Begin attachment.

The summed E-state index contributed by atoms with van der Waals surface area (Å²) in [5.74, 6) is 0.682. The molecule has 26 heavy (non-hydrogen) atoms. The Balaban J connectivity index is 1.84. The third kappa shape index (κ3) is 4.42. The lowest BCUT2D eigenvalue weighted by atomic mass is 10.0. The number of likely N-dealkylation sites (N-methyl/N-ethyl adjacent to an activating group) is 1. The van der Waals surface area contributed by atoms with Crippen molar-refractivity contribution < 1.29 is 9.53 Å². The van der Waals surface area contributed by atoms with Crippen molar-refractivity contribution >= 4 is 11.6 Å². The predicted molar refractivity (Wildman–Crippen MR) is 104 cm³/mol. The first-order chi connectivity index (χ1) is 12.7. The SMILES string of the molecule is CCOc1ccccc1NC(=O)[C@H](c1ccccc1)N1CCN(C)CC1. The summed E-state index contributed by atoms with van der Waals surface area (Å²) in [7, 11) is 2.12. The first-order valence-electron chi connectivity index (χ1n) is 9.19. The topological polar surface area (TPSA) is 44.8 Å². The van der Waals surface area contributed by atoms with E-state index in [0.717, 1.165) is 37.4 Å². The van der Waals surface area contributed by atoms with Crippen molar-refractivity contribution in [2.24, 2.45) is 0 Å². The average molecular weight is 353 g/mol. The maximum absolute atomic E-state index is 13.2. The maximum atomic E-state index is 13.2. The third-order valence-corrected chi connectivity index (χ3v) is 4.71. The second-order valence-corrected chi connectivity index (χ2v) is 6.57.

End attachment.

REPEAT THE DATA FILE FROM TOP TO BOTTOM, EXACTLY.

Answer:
The summed E-state index contributed by atoms with van der Waals surface area (Å²) in [5.74, 6) is 0.682. The molecule has 26 heavy (non-hydrogen) atoms. The Balaban J connectivity index is 1.84. The third kappa shape index (κ3) is 4.42. The lowest BCUT2D eigenvalue weighted by atomic mass is 10.0. The number of likely N-dealkylation sites (N-methyl/N-ethyl adjacent to an activating group) is 1. The van der Waals surface area contributed by atoms with Crippen molar-refractivity contribution < 1.29 is 9.53 Å². The van der Waals surface area contributed by atoms with Crippen molar-refractivity contribution >= 4 is 11.6 Å². The predicted molar refractivity (Wildman–Crippen MR) is 104 cm³/mol. The first-order chi connectivity index (χ1) is 12.7. The SMILES string of the molecule is CCOc1ccccc1NC(=O)[C@H](c1ccccc1)N1CCN(C)CC1. The summed E-state index contributed by atoms with van der Waals surface area (Å²) in [7, 11) is 2.12. The first-order valence-electron chi connectivity index (χ1n) is 9.19. The topological polar surface area (TPSA) is 44.8 Å². The van der Waals surface area contributed by atoms with E-state index in [0.717, 1.165) is 37.4 Å². The van der Waals surface area contributed by atoms with Crippen molar-refractivity contribution in [2.24, 2.45) is 0 Å². The average molecular weight is 353 g/mol. The maximum absolute atomic E-state index is 13.2. The maximum atomic E-state index is 13.2. The third-order valence-corrected chi connectivity index (χ3v) is 4.71. The second-order valence-corrected chi connectivity index (χ2v) is 6.57.